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Lugar Defeated By Mourdock, Gives Concession Speech

Senator Richard Lugar and State Treasurer Richard Mourdock will face off for a debate hosted by WFYI.

After 36 years, Richard Lugar’s time in the U.S. Senate will come to an end. Lugar was handily beaten in Tuesday’s primary by state Treasurer Richard Mourdock.

Lugar had not faced a primary opponent since he was first elected in 1976.  Mourdock brought that challenge with significant Tea Party backing  — and the super PAC funding that came with it — and cruised to a sizeable victory in the Republican primary Tuesday.

Leading into Election Day, Lugar trailed in the polls and had largely been counted out by political analysts. The six-term incumbent was dogged in the campaign by questions about his Indiana residency and whether he was conservative enough for the far-right wing of the Republican Party.

In his concession speech, Lugar talked about his long service to Indiana and looked ahead to his hopes for the general election.

“Hoosiers deserve the best representation possible,” he said. “They deserve legislators who listen to the entire spectrum of citizen’s views and work to achieve consensus.”

Mourdock will face Democrat Joe Donnelly in November’s general election.

Read Lugar’s full speech below.

Remarks by Senator Richard G. Lugar

May 8, 2012

Hoosier Republican primary voters have chosen their candidate for the U.S. Senate.   I congratulate my opponent on his victory in a hard fought race.  I want to see a Republican in the White House, and I want to see my friend Mitch McConnell have a Republican majority in the Senate.  I hope my opponent prevails in November to contribute to that Republican majority.

I am deeply grateful for the remarkable efforts of thousands of volunteers who devoted countless hours to my campaign.  The enthusiasm of good friends and loyal supporters over many months was tremendously encouraging.  I thank my campaign team, who made enormous personal sacrifices and never stopped working hard or seeking a path to victory.  Most of all, I want to thank my loving wife, Char, our four sons – Mark, Bob, John, and David — and the entire Lugar family for their understanding, support, and love.  Char and my family have been indispensible to every aspect of my public service from the Indianapolis School Board, onward.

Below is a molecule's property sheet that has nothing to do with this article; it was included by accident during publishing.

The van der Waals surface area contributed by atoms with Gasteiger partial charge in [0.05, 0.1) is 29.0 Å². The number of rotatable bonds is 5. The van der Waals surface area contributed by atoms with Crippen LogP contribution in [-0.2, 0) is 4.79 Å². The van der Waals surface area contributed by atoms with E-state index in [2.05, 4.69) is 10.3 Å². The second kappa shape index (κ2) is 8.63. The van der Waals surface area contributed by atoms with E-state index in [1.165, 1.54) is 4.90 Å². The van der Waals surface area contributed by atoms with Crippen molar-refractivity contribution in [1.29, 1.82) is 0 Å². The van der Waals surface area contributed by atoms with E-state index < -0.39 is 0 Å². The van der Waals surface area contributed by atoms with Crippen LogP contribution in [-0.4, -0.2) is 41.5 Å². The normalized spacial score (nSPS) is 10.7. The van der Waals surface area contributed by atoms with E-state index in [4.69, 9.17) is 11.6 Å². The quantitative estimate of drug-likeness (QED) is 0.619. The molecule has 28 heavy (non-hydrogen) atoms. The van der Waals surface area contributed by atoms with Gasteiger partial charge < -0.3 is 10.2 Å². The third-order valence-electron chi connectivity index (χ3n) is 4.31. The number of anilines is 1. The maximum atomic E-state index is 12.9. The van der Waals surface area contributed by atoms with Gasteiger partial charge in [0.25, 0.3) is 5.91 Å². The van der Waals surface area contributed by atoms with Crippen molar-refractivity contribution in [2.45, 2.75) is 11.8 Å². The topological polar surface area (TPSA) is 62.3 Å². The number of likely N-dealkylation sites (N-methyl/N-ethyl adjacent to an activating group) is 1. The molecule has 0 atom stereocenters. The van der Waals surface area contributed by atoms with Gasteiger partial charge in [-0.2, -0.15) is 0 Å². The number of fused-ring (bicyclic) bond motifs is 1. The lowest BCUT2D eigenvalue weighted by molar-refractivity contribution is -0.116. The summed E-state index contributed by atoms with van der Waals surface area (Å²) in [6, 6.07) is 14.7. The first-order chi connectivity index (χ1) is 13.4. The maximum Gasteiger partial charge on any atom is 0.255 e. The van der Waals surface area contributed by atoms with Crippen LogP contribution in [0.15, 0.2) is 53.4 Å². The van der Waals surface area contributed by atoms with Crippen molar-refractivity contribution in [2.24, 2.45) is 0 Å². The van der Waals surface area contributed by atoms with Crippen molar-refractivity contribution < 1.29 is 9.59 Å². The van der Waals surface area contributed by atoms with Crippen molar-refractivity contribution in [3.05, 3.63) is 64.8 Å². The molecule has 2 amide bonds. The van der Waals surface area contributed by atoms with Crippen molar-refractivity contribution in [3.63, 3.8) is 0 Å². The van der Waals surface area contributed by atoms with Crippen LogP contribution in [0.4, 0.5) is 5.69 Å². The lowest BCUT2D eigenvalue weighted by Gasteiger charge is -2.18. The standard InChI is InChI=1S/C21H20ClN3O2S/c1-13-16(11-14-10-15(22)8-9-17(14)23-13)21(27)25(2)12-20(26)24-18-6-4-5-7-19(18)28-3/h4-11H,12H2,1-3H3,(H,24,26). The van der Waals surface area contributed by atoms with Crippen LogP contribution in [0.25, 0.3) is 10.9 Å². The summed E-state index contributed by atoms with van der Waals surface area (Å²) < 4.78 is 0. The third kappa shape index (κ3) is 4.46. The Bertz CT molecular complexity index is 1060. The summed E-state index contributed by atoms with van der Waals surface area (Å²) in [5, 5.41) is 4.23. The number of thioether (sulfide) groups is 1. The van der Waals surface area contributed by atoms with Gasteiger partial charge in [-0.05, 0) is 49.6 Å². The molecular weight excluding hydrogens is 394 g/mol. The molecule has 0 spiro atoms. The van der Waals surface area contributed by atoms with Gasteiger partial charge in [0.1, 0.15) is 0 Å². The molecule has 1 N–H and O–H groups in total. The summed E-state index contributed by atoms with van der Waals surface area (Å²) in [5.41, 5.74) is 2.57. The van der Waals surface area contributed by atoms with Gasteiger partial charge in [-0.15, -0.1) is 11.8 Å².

My public service is not concluded.  I look forward to what can be achieved in the Senate in the next eight months despite a very difficult national election atmosphere.  First among my goals will be passing a good farm bill that saves taxpayers billions and gives farmers the best chance to prosper.  I also will use this period to advance the work of the Nunn-Lugar program and other initiatives that benefit U.S. national security.

At the end of my term, I will look forward to new opportunities to serve Indiana and our nation.  I will embrace projects where I can deliver the most benefit.   I will continue to support the Nunn-Lugar program in every way that I can.  I also want to build on my work related to nutrition and energy issues, both locally and globally.

I have no regrets about running for re-election.   All of us should believe in the nobility of standing before the public and asking for their vote, even if doing so can be a very daunting task.  I still counsel young people to consider elective public office, and I hope some listening to me tonight will do just that.

Serving the people of Indiana in the U.S. Senate has been the greatest honor of my public life.   Hoosiers deserve the best representation possible.  They deserve legislators who listen to the entire spectrum of citizen’s views and work to achieve consensus.  They deserve legislators who, each day, go to work thinking about how they can solve problems that matter to Hoosiers.    I am proud of the solutions we have brought to problems over the years and the initiatives we have undertaken to build Indiana and to protect our country.

We are experiencing deep political divisions in our society right now.  These divisions have stalemated progress in critical areas.  But these divisions are not insurmountable.   I believe that people of good will – regardless of party – can work together for the benefit of the country.

I remain optimistic about the future of Indiana and the United States.  The news media and political leaders spend a great deal of time talking about what is broken in our country.  To some degree, that is the nature of the business.  But we should also have confidence that the unique American experiment is alive and well.   Our political system still can work.

We possess the resources, human talent, and entrepreneurial energy to sustain our status as the economic envy of the world.  Our culture still is the global reference point for progress among modern societies.    People from all over the world still want to come here to study, live, and invest.  And we still enjoy unprecedented freedoms that billions of people in our world can only dream about.  The task before us is to come together as Americans to sustain the American dream at home, while protecting our security and advancing our leadership abroad.

I cherish the confidence that each of you has placed in me, and I urge you to join me in a determination to continue to serve our country and our state.  God bless each of you and God bless America.

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